jean-more than I could imagine

A dear friend recently sent an email, sharing with me how her week serving at a Family Retreat had touched and changed her life. I asked Jean if I could share her experience with our readers because it shows how deeply someone can be affected by a little boy who happens to have a disability.

More Than I Could Imagine

Written by Jean Bilang

Edited by Kara Ferris

It’s been over a week since I returned from camp. This was my 4th time to serve as a Short Term Missionary (STM) with Joni and Friends Family Retreat at Missions Springs in Scotts Valley, California. These camps are designed for families affected by disabilities. We spend a day in a half in training and then the family arrives for five days of respite, refreshment and fun!

Our theme verse this year was Eph. 3:20‐21, “Now to him who is able to do immeasurably more than all we ask or imagine, according to his power that is at work within us, to him be glory in the church and in Christ Jesus throughout all generations, forever and ever!”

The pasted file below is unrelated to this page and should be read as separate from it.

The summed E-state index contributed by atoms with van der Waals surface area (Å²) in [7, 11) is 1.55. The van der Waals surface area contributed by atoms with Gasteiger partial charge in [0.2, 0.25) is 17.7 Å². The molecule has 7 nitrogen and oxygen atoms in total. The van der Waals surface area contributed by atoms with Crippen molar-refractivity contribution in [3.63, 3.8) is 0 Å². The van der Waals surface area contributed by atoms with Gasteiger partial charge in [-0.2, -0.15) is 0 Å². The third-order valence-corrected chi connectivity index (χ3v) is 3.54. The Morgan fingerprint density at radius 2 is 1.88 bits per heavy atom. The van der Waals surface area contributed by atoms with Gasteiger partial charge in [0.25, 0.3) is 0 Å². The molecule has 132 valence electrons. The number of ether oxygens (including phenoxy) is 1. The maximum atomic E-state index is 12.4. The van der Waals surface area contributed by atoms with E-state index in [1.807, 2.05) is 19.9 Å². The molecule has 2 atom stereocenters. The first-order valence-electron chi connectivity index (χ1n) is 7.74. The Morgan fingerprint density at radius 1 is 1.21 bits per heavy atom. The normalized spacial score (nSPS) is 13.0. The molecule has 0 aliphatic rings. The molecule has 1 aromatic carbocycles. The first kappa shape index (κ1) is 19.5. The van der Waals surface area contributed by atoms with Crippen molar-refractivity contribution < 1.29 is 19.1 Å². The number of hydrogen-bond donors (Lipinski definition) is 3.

The special boy that I was entrusted to care for this year was David. He is 6 ½ years old, and he has been diagnosed with cerebral palsy. He was exposed to drugs in the womb. Even though he was born with a disability, his loving parents adopted David and his little brother, Phillip- an amazing picture to me of the Lord’s love for us – unconditional and merciful. David is unable to walk without assistive devices, mainly his walker, and he is just beginning to learn to use forearm crutches. He also had a stroller with him for when he was too tired to use either. David’s mind is very sharp. He is quite inquisitive, always hungry for information, and wants to know what is going on with the world all the time. He is also very driven. When his mind is set on something, he is very persistent. One of the lessons I learned from serving David is ‘strong determination.’ The camp put up a rock wall one day for the campers and David got in line. When it was his turn, he was harnessed and strapped. His little arms could barely hold on to the rocks. On his first try, climbing up more than half way, David slipped and it caused a downward slide. His dad and another volunteer were up there with him and thought it was time to stop. They started to remove the harness, but David strongly objected and with a firm solid voice, said, “No! I just need to get to the top and push that red button!” He set a goal for himself and determined to do the best he could. How can I not learn from him? This little boy, at his young age was teaching me not to be a quitter when the going gets rough and when life gets hard. He started climbing again, being pushed upwards by his dad, slowly but surely, sliding, being pushed again and was almost there. We all were delighted and cheered for David when he finally made it all the way to the top and we heard the siren like sound when David pushed the red button on top. David did it!! Not just by himself but with the help of his dad, an image of God the Father, helping his child and all the child needed to do was be willing to go and accept the help.